That’s a name that will draw a reaction of “Who??!?” from the bulk of people. Although anyone who pays attention to state government and politics and Quinn throughout the years will know the name.
HE ONCE WAS Quinn’s chief of staff, and has held many other positions under Quinn during that man’s time in various government posts. Most recently, he was the governor’s budget director.
Meaning he was the governor’s personal financial expert and the guy whose staff ought to be cooperating with aides to Gov.-elect Bruce Rauner to get them prepared for the state budget they’re going to have to propose in the spring of 2015.
So doesn’t it kind of make sense that Quinn, confronted with a situation where he has to pick a person to run the constitutional office that oversees the state’s bank accounts and makes sure bills get paid in a sort-of timely fashion, would turn to this trusted aide to oversee the state’s finances for the remaining weeks of his gubernatorial term?
To me it does. Personally, I always thought that if Quinn truly wanted to make a non-controversial appointment to fill the vacancy caused by the death of Illinois Comptroller Judy Baar Topinka, he ought to just pick his budget director.
HE’S ACQUAINTED WITH how much of a mess the state’s finances are. He’s been around state government for years.
And because he’s not the kind of guy who has ever put his name on a ballot, he’s not likely to have any ambition to stick around beyond the Jan. 12 date on which state government transitions itself to the officials who got themselves elected back in November.
In fact, Stermer himself made a point of saying he would formally resign on Jan. 12 as of Noon, and that he’s not viewing his nearly-one month-long stint as a state constitutional officer as a way of boosting the pension benefits he will someday receive.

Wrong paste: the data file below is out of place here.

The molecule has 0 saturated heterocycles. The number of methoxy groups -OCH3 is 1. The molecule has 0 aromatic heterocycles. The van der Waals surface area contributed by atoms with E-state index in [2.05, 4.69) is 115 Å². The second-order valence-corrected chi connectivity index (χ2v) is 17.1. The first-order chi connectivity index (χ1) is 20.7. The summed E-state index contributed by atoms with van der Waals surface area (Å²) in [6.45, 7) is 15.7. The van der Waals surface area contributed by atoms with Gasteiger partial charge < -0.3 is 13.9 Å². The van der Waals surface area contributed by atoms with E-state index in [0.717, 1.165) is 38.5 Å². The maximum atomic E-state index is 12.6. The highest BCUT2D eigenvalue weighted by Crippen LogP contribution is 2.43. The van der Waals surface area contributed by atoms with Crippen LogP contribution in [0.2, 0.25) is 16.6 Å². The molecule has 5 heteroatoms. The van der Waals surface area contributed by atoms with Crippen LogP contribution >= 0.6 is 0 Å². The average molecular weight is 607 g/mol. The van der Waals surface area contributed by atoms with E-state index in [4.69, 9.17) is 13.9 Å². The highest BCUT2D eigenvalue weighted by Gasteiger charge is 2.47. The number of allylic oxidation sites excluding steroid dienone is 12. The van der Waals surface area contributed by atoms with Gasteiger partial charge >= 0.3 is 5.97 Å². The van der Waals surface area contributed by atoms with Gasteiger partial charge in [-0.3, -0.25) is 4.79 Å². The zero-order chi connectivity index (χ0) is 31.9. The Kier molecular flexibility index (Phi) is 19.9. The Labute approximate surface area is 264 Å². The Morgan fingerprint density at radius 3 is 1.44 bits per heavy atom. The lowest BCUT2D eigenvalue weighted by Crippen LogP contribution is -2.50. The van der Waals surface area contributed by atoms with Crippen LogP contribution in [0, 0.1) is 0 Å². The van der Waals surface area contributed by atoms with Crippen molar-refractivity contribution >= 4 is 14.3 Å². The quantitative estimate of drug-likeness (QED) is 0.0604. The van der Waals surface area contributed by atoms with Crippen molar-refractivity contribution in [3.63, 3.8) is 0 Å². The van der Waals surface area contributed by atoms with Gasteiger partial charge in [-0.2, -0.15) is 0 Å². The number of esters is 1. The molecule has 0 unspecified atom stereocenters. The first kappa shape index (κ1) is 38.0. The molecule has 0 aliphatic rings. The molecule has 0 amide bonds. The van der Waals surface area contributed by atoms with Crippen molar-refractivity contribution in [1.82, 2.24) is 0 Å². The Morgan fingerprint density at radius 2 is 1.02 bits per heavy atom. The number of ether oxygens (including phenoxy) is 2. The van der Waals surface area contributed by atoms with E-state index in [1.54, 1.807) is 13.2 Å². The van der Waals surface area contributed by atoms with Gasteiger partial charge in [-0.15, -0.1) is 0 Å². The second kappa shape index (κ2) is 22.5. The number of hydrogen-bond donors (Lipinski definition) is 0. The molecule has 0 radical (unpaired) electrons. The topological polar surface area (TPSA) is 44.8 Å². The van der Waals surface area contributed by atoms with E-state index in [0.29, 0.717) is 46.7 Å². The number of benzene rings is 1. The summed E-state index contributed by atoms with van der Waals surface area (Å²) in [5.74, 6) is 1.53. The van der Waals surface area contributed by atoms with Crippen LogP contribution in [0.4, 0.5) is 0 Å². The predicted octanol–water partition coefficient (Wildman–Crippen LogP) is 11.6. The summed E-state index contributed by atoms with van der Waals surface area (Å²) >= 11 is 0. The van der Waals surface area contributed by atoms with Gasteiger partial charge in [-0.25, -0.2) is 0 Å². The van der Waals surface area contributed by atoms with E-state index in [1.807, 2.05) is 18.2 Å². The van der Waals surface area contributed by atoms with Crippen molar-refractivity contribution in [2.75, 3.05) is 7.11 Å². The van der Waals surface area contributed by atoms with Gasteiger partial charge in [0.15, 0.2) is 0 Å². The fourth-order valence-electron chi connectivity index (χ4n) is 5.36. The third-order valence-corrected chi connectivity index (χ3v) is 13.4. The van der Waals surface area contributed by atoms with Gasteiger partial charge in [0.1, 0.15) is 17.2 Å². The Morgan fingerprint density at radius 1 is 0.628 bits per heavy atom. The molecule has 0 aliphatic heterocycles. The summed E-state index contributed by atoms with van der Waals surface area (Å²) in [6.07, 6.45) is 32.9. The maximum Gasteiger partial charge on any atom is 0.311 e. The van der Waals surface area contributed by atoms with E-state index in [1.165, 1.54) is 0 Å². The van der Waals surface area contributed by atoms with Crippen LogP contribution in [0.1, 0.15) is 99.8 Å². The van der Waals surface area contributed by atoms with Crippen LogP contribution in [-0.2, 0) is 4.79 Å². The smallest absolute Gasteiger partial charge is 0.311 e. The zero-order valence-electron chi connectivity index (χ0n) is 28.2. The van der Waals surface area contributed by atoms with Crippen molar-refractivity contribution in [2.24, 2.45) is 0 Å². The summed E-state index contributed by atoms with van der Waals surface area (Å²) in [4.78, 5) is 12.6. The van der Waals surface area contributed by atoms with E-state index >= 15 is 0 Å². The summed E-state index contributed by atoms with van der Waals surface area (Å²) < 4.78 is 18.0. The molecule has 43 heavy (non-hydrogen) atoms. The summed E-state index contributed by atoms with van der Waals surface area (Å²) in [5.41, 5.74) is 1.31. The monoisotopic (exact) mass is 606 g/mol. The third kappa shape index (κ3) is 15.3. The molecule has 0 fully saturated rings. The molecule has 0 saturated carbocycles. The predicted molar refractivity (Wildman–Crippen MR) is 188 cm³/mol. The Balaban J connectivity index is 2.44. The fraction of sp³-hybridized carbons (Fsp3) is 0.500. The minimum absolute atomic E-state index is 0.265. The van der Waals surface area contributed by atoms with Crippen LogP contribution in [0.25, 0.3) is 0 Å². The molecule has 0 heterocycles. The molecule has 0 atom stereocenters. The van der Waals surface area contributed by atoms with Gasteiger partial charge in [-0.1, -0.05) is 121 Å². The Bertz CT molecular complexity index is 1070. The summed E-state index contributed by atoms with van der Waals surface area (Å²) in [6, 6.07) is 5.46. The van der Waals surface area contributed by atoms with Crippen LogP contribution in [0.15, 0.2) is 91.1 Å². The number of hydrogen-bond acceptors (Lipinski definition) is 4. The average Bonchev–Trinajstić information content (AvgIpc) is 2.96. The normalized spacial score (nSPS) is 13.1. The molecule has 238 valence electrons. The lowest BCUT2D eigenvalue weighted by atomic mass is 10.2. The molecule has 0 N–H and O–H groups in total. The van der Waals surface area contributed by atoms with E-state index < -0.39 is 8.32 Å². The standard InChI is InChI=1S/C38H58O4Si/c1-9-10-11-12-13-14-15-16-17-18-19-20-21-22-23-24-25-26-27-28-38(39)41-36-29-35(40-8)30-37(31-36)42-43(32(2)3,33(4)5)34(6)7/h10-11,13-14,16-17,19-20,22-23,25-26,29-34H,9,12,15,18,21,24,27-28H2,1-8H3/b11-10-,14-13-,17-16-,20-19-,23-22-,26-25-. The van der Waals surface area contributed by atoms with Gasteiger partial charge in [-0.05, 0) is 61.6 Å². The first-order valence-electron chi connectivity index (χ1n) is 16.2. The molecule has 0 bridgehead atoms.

He could do that, but he says he won’t. Although he will accept the comptroller’s salary for the next three weeks – which is about $10,000 per year higher than the gubernatorial budget director salary he now receives, according to the Capitol Fax newsletter.
OF COURSE, WE have the ideologues who are upset that he would dare pick someone for a short-term vacancy whose loyalty presumably would be to him.
There are those who will perpetually argue that Topinka’s long-time chief of staff, Nancy Kimme, should have been the one to get a short-term post. Although my own experience in dealing with government staffers (as opposed to the elected officials they work for) is that they usually have the temperament that makes them suited to following orders and running things, rather than setting grand policy decisions.
A good staffer makes an elected official look better. They don’t necessarily make a good public official in and of themselves.
Besides, the ideologue types are likely to get a chance to nominate the long-term pick for Topinka, who won’t be able to fulfill the four-year term to which she was chosen last month.
TRYING TO CLAIM that Quinn was somehow being irresponsible with his pick on Friday merely makes them seem to be greedy! We still have to figure out what will happen for the long-term. Who will Rauner pick? Will the Legislature try to force a special election for the post in 2016?
Considering that Illinois House Speaker Michael Madigan, D-Chicago, hasn’t done anything yet to indicate he’s willing to cooperate with Quinn’s demand for a special session come Jan. 8 (it does need to be resolved before the mid-January transition to a new General Assembly), it makes me wonder if it will be more rhetorical nonsense spewed on the issue.
Take into account that Illinois Attorney General Lisa Madigan is the one who issued the opinion saying there ought to be a special election and Michael Madigan is saying he wants the two governor-types to resolve this on their own, what happens if father defies daughter?
Will there be a Merry Christmas at the Madigan household next week?